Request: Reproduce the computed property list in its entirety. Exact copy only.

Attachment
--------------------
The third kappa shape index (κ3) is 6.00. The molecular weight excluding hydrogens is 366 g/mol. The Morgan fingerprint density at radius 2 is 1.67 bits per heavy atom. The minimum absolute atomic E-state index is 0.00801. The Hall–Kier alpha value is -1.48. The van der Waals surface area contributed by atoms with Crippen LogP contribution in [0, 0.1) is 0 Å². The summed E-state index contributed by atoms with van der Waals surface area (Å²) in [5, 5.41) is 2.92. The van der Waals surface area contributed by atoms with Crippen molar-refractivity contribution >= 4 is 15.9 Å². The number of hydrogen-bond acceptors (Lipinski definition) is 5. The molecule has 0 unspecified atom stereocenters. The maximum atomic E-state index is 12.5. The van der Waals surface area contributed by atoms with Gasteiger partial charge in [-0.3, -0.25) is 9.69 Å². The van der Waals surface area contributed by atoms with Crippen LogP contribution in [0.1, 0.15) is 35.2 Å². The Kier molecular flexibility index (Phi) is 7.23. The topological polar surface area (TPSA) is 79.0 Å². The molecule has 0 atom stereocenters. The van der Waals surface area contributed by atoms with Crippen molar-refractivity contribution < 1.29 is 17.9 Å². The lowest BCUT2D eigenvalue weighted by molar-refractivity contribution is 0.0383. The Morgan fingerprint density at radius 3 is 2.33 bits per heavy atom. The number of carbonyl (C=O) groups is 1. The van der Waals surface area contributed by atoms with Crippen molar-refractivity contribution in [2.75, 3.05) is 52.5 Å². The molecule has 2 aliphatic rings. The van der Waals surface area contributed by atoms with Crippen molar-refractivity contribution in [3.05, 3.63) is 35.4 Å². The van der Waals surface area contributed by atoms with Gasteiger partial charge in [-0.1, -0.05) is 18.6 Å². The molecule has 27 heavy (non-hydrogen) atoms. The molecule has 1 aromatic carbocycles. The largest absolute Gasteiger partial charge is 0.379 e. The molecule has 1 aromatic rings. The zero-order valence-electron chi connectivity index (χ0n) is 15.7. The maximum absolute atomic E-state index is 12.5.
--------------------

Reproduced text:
The third kappa shape index (κ3) is 6.00. The molecular weight excluding hydrogens is 366 g/mol. The Morgan fingerprint density at radius 2 is 1.67 bits per heavy atom. The minimum absolute atomic E-state index is 0.00801. The Hall–Kier alpha value is -1.48. The van der Waals surface area contributed by atoms with Crippen LogP contribution in [0, 0.1) is 0 Å². The summed E-state index contributed by atoms with van der Waals surface area (Å²) in [5, 5.41) is 2.92. The van der Waals surface area contributed by atoms with Crippen molar-refractivity contribution >= 4 is 15.9 Å². The number of hydrogen-bond acceptors (Lipinski definition) is 5. The molecule has 0 unspecified atom stereocenters. The maximum atomic E-state index is 12.5. The van der Waals surface area contributed by atoms with Gasteiger partial charge in [-0.3, -0.25) is 9.69 Å². The van der Waals surface area contributed by atoms with Crippen LogP contribution in [0.1, 0.15) is 35.2 Å². The Kier molecular flexibility index (Phi) is 7.23. The topological polar surface area (TPSA) is 79.0 Å². The molecule has 0 atom stereocenters. The van der Waals surface area contributed by atoms with Crippen molar-refractivity contribution < 1.29 is 17.9 Å². The lowest BCUT2D eigenvalue weighted by molar-refractivity contribution is 0.0383. The Morgan fingerprint density at radius 3 is 2.33 bits per heavy atom. The number of carbonyl (C=O) groups is 1. The van der Waals surface area contributed by atoms with Crippen molar-refractivity contribution in [2.75, 3.05) is 52.5 Å². The molecule has 2 aliphatic rings. The van der Waals surface area contributed by atoms with Crippen molar-refractivity contribution in [3.05, 3.63) is 35.4 Å². The van der Waals surface area contributed by atoms with Gasteiger partial charge in [-0.1, -0.05) is 18.6 Å². The molecule has 27 heavy (non-hydrogen) atoms. The molecule has 1 aromatic carbocycles. The largest absolute Gasteiger partial charge is 0.379 e. The molecule has 1 aromatic rings. The zero-order valence-electron chi connectivity index (χ0n) is 15.7. The maximum absolute atomic E-state index is 12.5.